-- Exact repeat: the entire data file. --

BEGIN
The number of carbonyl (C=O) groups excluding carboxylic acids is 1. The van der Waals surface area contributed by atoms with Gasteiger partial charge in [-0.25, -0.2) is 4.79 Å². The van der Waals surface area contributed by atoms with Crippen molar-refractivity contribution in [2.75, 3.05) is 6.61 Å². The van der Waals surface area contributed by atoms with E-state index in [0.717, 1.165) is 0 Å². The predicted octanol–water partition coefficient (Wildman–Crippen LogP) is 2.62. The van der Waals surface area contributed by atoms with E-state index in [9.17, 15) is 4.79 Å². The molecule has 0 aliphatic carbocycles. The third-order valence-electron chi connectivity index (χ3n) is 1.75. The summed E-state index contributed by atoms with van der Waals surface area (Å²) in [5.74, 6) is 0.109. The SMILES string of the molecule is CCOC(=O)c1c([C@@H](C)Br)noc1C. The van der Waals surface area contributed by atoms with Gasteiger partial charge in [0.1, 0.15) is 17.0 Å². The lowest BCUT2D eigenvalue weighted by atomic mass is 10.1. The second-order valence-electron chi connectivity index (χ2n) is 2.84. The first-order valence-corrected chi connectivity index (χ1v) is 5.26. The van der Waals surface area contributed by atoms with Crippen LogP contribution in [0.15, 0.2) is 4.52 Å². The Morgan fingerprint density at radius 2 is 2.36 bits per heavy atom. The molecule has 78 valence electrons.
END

The number of carbonyl (C=O) groups excluding carboxylic acids is 1. The van der Waals surface area contributed by atoms with Gasteiger partial charge in [-0.25, -0.2) is 4.79 Å². The van der Waals surface area contributed by atoms with Crippen molar-refractivity contribution in [2.75, 3.05) is 6.61 Å². The van der Waals surface area contributed by atoms with E-state index in [0.717, 1.165) is 0 Å². The predicted octanol–water partition coefficient (Wildman–Crippen LogP) is 2.62. The van der Waals surface area contributed by atoms with E-state index in [9.17, 15) is 4.79 Å². The molecule has 0 aliphatic carbocycles. The third-order valence-electron chi connectivity index (χ3n) is 1.75. The summed E-state index contributed by atoms with van der Waals surface area (Å²) in [5.74, 6) is 0.109. The SMILES string of the molecule is CCOC(=O)c1c([C@@H](C)Br)noc1C. The van der Waals surface area contributed by atoms with Gasteiger partial charge in [0.1, 0.15) is 17.0 Å². The lowest BCUT2D eigenvalue weighted by atomic mass is 10.1. The second-order valence-electron chi connectivity index (χ2n) is 2.84. The first-order valence-corrected chi connectivity index (χ1v) is 5.26. The van der Waals surface area contributed by atoms with Crippen LogP contribution in [0.15, 0.2) is 4.52 Å². The Morgan fingerprint density at radius 2 is 2.36 bits per heavy atom. The molecule has 78 valence electrons.